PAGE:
WNBC—NEW YORK CITY—June 13, 2007
Reporter: College age young women are suffering from a disproportionate number of knee injuries. These are not only painful but they can stop a student athlete in his or her tracks.
To talk more about these injuries, we are joined by Jordan Metzl, M.D., sports medicine specialist at Hospital for Special Surgery.
First, we should let some parents of teenagers know what we are talking about with the ACL.
Dr. Metzl: ACL stands for anterior ligament cruciate—it’s a ligament inside the knee, and unfortunately we are seeing this injury very commonly in athletes and more commonly in girls. If you tear your ACL, then the knee bones don’t move together in unison. That’s why a torn ACL makes you unable to play sports—you don’t have that much stability in your knee.
Reporter: Why are we seeing that more girls are suffering from this kind of injury than boys?
Dr. Metzl: Basically it’s about four to five times more common in girls than boys, and it’s probably for a number of reasons. It really seems to occur after girls go through puberty. Their hips widen and the angle that the femur bone, the upper leg bone, comes into the knee is wider in girls, so that seems to make them more likely to have this injury.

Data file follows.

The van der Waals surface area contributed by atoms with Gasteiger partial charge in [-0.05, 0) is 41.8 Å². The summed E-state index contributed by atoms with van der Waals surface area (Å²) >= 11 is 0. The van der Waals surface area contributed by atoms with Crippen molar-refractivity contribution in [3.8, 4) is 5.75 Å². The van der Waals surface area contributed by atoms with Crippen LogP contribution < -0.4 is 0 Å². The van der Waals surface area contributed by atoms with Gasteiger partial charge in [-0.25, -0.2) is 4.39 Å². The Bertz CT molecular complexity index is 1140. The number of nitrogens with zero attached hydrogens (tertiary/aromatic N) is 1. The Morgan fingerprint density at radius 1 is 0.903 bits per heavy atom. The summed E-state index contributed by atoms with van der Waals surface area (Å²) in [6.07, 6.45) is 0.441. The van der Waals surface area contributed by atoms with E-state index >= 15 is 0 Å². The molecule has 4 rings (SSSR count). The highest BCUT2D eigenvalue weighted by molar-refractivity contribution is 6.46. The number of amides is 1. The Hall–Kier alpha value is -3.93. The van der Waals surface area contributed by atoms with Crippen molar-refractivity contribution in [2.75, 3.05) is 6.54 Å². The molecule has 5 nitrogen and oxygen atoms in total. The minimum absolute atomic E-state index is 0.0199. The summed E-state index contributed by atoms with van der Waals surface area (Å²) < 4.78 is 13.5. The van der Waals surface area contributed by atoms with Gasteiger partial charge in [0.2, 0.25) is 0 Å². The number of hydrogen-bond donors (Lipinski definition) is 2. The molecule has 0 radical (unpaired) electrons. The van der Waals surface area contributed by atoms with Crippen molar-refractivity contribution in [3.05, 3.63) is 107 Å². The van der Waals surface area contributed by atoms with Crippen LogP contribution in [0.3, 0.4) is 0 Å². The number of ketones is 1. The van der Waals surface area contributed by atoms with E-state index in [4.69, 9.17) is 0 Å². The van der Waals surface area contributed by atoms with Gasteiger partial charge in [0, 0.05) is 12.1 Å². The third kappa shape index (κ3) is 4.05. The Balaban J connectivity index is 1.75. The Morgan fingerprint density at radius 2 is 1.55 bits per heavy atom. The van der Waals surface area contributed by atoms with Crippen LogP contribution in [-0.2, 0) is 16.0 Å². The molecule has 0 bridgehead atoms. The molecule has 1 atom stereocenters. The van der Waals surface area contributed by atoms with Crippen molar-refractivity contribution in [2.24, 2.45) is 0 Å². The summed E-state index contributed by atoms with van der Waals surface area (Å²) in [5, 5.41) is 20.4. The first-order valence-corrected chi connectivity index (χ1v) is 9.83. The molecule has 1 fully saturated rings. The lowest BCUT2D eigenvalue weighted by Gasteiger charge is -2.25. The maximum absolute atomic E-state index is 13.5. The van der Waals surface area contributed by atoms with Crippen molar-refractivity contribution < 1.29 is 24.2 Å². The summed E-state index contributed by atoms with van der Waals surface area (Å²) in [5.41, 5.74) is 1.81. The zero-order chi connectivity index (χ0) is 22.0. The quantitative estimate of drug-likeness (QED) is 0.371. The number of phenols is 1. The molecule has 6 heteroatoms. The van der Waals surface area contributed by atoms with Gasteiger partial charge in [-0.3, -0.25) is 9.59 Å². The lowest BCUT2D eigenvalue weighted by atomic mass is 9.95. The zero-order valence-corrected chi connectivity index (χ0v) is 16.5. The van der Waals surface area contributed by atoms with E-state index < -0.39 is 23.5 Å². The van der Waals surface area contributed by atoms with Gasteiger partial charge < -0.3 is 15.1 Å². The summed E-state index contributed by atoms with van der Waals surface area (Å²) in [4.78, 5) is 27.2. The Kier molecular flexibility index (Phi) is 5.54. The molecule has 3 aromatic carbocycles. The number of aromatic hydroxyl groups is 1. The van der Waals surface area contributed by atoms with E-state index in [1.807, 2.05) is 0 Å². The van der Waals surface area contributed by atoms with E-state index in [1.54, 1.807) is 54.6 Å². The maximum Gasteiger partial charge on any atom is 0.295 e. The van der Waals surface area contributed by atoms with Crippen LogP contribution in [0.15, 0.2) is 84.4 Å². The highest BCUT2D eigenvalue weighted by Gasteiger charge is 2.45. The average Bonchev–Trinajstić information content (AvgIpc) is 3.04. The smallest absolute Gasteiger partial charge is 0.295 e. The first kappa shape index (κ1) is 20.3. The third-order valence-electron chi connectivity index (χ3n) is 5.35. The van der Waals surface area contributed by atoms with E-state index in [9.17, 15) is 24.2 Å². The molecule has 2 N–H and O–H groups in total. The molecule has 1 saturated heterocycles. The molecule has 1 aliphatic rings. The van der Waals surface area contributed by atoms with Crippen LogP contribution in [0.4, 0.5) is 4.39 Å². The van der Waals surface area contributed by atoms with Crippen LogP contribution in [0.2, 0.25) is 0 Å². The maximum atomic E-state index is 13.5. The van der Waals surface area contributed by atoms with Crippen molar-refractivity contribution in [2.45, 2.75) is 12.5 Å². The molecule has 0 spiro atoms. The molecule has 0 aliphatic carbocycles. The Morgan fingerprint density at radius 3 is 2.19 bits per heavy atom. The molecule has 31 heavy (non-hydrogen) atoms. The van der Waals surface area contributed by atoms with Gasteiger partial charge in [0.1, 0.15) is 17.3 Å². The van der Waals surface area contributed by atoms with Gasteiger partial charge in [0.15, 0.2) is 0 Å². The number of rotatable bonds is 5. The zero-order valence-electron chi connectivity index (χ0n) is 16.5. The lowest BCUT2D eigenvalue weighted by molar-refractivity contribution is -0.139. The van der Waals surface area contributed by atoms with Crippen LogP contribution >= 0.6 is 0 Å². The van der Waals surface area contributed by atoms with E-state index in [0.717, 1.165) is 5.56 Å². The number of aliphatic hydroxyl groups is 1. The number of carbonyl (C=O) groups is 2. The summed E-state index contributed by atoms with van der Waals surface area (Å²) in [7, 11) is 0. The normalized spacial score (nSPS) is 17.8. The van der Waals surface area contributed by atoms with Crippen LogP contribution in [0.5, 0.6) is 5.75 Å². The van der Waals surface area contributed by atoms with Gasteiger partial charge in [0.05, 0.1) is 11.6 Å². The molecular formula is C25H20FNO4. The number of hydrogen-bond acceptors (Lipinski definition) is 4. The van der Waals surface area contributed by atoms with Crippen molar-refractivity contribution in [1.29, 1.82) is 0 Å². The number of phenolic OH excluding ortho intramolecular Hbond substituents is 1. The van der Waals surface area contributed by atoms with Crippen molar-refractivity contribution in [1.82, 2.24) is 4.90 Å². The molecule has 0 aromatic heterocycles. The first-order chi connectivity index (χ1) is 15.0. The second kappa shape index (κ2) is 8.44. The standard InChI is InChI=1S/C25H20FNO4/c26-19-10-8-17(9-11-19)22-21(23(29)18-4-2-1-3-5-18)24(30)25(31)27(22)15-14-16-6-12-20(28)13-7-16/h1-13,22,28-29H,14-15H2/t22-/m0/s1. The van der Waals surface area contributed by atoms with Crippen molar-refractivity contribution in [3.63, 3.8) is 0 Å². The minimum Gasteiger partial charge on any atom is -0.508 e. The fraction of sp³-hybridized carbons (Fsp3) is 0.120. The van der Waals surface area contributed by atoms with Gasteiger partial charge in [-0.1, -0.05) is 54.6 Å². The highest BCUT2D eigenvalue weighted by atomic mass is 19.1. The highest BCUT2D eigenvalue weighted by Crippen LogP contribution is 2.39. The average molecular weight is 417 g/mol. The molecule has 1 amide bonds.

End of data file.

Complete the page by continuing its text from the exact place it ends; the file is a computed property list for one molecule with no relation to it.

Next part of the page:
Reporter: Also, the way girls land—intuitively landing with their knees inward—can cause a problem.
Dr. Metzl: Yes, and it’s often because of how their muscles are developed and how their hips come in.
Reporter: I know some schools are looking into the way girls are trained to avoid these kinds of injuries. Have you heard anything about this?
Dr. Metzl: ACL prevention becomes the next step with where we are, and there is a huge movement in sports medicine to get teenage kids involved in ACL prevention exercises. These exercises can really reduce the risk of ACL injury, and these are being done across the country. If you have a kid at home, a teenage athlete who is involved with sports, you want to talk to your sports medicine doctor or your physical therapist about getting them started in ACL prevention exercises.
Reporter: Also, sometimes the way a joint is on a particular student athlete means they shouldn’t participate in that sport.
Dr. Metzl: That’s right—that’s the next frontier. We’ll have that discussion in a couple of years here, and that’s about there being different technology to identify who is at risk for this injury.
To view the full interview, visit WNBC.com.